Press release

HSE welcomes ban on sale of nicotine inhaling products to children

Published: 22 December 2023

Updated: 31 January 2024


Selling nicotine-inhaling products to a child carries a penalty fine of up to €4,000 and a six-month term of imprisonment.

The HSE welcomes the introduction of legislation banning the sale of nicotine inhaling products to children. The HSE National Environmental Health Service will enforce this legislation. Environmental Health Officers in each county will carry out a test purchase programme in retailers of nicotine inhaling products to test the market for the sale of these products to minors.

Dr Maurice Mulcahy, Regional Chief Environmental Health Officer, HSE, said: 

Where retailers sell tobacco products to minors, they are prosecuted through the District Court. In 2023, the National Environmental Health Service successfully prosecuted 28 retailers for selling tobacco products to minors.

With the introduction of this new legislation, the test purchase programme will now include retailers of electronic cigarettes/vapes to monitor the sale of these products to those under 18 years.

We are calling on retailers to familiarise themselves with the law and put in place adequate controls so they ask for proof of age such as an age card, passport or a driving licence so they may avoid committing an offence and prevent children from accessing such products.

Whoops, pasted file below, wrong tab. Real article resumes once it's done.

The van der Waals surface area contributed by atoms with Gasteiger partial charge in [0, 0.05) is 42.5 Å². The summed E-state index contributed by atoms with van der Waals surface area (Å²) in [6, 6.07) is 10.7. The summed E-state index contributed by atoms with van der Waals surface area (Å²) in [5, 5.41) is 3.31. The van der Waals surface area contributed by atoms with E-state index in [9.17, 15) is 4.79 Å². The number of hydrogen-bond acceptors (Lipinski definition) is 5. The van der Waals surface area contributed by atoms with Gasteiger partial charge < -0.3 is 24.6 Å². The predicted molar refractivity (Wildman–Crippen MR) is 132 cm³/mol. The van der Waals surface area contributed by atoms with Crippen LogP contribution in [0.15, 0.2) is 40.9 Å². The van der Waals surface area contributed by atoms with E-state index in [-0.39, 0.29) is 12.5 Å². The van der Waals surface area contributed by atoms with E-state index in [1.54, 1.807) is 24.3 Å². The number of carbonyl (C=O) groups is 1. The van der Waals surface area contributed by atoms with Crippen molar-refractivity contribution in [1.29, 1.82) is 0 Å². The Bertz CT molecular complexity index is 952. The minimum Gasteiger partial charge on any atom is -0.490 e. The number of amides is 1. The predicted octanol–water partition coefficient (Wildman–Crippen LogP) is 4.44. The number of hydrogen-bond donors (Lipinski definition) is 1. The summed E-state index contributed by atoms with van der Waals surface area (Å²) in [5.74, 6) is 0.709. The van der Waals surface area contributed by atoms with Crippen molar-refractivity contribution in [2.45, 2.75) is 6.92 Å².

If you wish to make a complaint regards a premises selling electronic cigarettes/vapes to minors please contact your local Environmental Health Office, details of which are available on the HSE website Contact your Environmental Health Office.

Responding to the legislation, Dr Paul Kavanagh, Consultant in Public Health Medicine HSE Tobacco Free Ireland Programme said:

“The enactment of the Tobacco Products and Nicotine Inhaling Products Act 2023 is an important step forward for public health in Ireland. It is especially welcome that the Minister has immediately commenced provisions prohibiting the sale of electronic cigarettes to people under 18 years.

The use of e-cigarettes has risen quickly among children and young people who are especially vulnerable to the harms, especially nicotine addiction and lung injury. Prohibition on product sales to people under 18 years is a fundamental cornerstone of a much-needed regulatory framework to better protect the health and safety of children and young people from e-cigarette related harms.

Existing provisions prohibiting sales of conventional cigarettes, which are currently overseen by the HSE Environmental Health Service, have been instrumental in reducing smoking among children and young people in Ireland.

We can expect these new measures, especially when fully supported by the retail licensing system provided for under the Tobacco Products and Nicotine Inhaling Products Act 2023, will help address rising e-cigarette use among children and young people.

In anticipation of these new measures, the HSE Tobacco Free Ireland Programme has already shared resources with schools and parents/guardians to support them in building an environment where children and young people are protected from e-cigarette harms.

It is welcome that the Minister is also consulting on wider measures to protect children and young people including flavours, packaging and, point-of-sale advertising, all of which are well-established tactics from the tobacco industry playbook that were cynically used to promote conventional cigarettes.”

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